Willie Watson-628
Willie Watson was a wing-half and played for Sunderland and Huddersfield Town before concentrating on cricket © Getty Images

Willie Watson, born March 17, 1920, was perhaps the greatest footballer among Test cricketers. Arunabha Sengupta looks back at the life and career of the man who played 23 Tests for England while being in the squad of the World Cup football team.

His fame reached its pinnacle when he batted 346 minutes at Lord’s, scoring 109 against Australia in 1953 as England fought with their backs to the wall. Trevor Bailey joined him at 73 for 4 and they remained together for 4 hours 17 minutes, adding 163. England saved the Test and went on to win the Ashes for the first time since 1932-33.

A few months later Willie Watson batted four hours and 23 minutes to score 116 against West Indies at Kingston, adding 130 with captain Len Hutton for the first wicket. However, this time he could not save the day for England as West Indies won the Test by 130 runs.

By then Watson’s deeds with the willow and his electric movements in the field had somewhat overshadowed his forays as a formidable wing-half. Yet, this supremely talented all-round athlete first ventured into popular imagination as a footballer of considerable skill. His 23 Tests for England and the two centuries remained valuable contributions, but his greatest claim to fame is perhaps as the best footballer to have played cricket for his country.

Originally an inside-forward, Watson became a wing-half after the War when he signed for Sunderland in 1946. Before The War, he had played 11 times for Huddersfield Town in 1938-39. In the summer of 1939 he had also made his debut for Yorkshire.

By the time the Second World War came to an end, Watson showed signs of blossoming into a dependable and attractive left-handed middle-order batsman in the summer and a cultured wing-half in the winter. For Sunderland he played for eight years, and represented them 211 times. He scored 16 field goals and one more off a penalty kick.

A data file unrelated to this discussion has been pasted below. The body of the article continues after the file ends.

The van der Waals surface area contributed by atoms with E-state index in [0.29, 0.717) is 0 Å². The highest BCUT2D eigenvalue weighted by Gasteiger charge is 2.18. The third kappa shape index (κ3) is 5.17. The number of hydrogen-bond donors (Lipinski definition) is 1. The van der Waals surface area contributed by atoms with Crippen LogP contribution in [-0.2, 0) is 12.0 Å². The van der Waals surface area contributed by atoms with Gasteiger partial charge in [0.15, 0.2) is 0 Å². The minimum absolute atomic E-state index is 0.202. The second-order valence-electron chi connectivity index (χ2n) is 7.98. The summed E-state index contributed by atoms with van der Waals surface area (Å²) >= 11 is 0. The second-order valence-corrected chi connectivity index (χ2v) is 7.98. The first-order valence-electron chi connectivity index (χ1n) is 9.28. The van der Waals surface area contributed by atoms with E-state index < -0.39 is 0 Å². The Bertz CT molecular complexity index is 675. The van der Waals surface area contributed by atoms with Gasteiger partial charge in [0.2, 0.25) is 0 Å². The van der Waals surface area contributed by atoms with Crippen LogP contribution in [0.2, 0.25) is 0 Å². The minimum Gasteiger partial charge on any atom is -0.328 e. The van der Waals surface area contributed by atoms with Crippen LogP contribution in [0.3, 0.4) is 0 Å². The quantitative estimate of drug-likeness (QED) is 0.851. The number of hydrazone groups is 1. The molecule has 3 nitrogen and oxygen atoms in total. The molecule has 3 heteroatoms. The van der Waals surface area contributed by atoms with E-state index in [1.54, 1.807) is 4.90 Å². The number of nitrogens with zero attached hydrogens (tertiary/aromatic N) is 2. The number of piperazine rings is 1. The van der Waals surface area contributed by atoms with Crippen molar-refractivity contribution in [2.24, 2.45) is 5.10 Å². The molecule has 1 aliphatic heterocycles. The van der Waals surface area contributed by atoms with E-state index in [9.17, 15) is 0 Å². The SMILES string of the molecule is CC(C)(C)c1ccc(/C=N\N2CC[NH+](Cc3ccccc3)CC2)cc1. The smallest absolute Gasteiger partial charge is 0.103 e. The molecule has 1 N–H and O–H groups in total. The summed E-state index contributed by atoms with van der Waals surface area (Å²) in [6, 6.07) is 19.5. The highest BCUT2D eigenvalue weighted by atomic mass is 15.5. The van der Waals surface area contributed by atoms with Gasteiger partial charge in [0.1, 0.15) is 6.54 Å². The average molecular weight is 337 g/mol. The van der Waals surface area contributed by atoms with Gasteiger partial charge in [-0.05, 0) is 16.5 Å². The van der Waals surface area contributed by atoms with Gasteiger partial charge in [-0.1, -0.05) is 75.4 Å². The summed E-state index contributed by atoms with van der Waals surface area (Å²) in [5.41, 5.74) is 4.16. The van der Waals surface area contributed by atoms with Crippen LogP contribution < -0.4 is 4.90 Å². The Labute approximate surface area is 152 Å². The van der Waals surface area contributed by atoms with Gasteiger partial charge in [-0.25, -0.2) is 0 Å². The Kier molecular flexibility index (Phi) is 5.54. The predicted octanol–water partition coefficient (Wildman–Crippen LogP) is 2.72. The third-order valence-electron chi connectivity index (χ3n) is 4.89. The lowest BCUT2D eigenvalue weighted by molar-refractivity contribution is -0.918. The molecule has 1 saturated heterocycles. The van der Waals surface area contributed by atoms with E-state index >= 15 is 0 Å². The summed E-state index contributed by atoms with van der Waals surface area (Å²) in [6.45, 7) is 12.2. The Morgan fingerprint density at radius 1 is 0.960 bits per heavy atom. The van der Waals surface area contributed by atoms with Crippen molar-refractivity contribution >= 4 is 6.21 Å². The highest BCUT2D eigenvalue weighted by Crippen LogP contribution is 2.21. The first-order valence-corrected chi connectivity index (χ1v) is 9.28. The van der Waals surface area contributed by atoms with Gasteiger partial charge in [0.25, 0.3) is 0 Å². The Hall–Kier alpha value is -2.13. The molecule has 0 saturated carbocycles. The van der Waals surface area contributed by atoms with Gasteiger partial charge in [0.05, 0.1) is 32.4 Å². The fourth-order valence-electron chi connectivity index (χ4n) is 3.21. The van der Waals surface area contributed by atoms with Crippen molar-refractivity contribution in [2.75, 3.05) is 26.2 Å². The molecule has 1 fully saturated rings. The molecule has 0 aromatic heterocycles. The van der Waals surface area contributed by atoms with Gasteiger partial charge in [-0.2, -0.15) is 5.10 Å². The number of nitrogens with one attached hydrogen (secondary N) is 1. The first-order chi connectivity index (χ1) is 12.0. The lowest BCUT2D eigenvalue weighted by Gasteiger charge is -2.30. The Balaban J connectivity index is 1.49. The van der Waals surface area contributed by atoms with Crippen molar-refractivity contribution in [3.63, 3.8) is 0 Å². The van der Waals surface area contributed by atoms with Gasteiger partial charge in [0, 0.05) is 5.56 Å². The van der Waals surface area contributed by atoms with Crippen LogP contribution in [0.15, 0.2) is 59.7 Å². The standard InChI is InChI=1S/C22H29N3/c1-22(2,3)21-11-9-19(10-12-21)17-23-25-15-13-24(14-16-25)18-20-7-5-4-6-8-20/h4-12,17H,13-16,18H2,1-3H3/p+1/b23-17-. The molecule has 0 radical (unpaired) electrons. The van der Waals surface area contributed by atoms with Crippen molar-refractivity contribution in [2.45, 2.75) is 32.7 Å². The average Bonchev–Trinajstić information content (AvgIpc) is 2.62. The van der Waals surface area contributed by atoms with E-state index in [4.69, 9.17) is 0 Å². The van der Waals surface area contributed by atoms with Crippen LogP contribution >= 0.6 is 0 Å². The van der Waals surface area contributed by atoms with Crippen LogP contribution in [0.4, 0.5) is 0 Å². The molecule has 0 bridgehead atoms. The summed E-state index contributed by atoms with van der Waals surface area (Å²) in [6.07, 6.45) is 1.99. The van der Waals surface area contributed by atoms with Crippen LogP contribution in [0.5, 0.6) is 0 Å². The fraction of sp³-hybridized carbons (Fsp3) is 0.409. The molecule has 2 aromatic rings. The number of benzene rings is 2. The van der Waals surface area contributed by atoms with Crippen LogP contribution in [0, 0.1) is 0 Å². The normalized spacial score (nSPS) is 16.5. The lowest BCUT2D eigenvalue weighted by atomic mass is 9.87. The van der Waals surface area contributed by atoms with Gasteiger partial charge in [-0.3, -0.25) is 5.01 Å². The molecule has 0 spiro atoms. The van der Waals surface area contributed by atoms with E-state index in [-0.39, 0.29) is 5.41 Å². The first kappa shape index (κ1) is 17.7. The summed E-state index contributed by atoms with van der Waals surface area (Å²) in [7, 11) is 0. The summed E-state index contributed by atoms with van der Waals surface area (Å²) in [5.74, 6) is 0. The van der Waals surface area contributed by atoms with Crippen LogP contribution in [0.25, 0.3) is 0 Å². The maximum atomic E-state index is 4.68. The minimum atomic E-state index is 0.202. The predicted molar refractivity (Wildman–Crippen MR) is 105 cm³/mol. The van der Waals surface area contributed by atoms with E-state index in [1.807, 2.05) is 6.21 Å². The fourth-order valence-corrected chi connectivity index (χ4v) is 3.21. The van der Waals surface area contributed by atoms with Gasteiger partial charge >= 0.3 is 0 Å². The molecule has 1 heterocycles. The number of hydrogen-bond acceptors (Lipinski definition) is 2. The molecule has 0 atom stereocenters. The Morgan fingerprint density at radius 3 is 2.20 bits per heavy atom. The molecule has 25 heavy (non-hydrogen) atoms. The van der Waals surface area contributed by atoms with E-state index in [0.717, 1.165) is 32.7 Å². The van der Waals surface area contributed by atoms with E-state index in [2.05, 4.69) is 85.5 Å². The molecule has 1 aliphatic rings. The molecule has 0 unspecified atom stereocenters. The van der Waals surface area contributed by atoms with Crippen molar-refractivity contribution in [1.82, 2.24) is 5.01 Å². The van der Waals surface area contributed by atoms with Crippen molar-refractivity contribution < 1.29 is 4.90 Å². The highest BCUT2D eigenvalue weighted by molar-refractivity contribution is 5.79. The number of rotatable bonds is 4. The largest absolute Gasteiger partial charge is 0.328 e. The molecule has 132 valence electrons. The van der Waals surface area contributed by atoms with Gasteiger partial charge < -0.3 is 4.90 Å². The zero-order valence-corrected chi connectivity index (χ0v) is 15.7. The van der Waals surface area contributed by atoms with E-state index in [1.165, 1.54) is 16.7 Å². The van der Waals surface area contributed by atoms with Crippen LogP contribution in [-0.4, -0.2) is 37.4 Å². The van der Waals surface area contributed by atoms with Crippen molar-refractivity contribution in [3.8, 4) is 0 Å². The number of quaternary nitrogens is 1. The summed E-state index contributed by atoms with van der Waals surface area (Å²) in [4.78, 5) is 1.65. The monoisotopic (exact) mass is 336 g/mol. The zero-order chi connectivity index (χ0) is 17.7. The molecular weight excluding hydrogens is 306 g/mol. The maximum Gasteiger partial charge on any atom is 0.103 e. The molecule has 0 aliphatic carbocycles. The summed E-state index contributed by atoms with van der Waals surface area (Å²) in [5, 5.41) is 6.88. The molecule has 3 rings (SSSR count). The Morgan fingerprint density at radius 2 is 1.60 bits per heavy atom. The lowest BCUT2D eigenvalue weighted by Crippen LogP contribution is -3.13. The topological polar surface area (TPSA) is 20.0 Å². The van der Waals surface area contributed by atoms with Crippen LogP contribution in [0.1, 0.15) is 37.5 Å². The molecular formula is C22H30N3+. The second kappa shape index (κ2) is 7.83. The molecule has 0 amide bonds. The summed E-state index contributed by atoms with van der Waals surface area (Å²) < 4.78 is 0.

In November 1949, Watson made his debut for the England football team as Northern Ireland were defeated by a huge 9-2 margin. The following year, he made it to Brazil as a part of the England World Cup squad. He was not fielded as a player, with the English think tank opting for a defensive rather than an attacking wing-half. Watson sat on the bench, fascinated by the artistry and footwork displayed by the Latin American footballers in every position.

It was in November 1950 that Watson appeared for the England for the fourth and final time, playing in a friendly against Yugoslavia. It was only after his last appearance for the English football team that he made his Test debut against Dudley Nourse’s South Africans at Nottingham, scoring 57 in his first innings.

In the mid-1950s, Watson became the player-manager of Halifax, turning out for them 11 times in his familiar position of wing-half. And after his cricket career was over, he served two years as a Test selector. After that, he returned to football in 1964 as manager of Halifax. From 1966 to 1968 he played the role of the manager of Bradford City, guiding the club through a promotion.

In 1968, Watson gravitated towards cricket yet again, migrating to Johannesburg, where he took a job as the coach and administrator at the Wanderers. It was in Johannesburg that he passed away in 2004.

(Arunabha Senguptais a cricket historian and Chief Cricket Writer at CricketCountry.He writes about the history and the romance of the game, punctuated often by opinions about modern day cricket, while his post-graduate degree in statistics peeps through in occasional analytical pieces. The author of three novels, he can be followed on Twitter at http://twitter.com/senantix)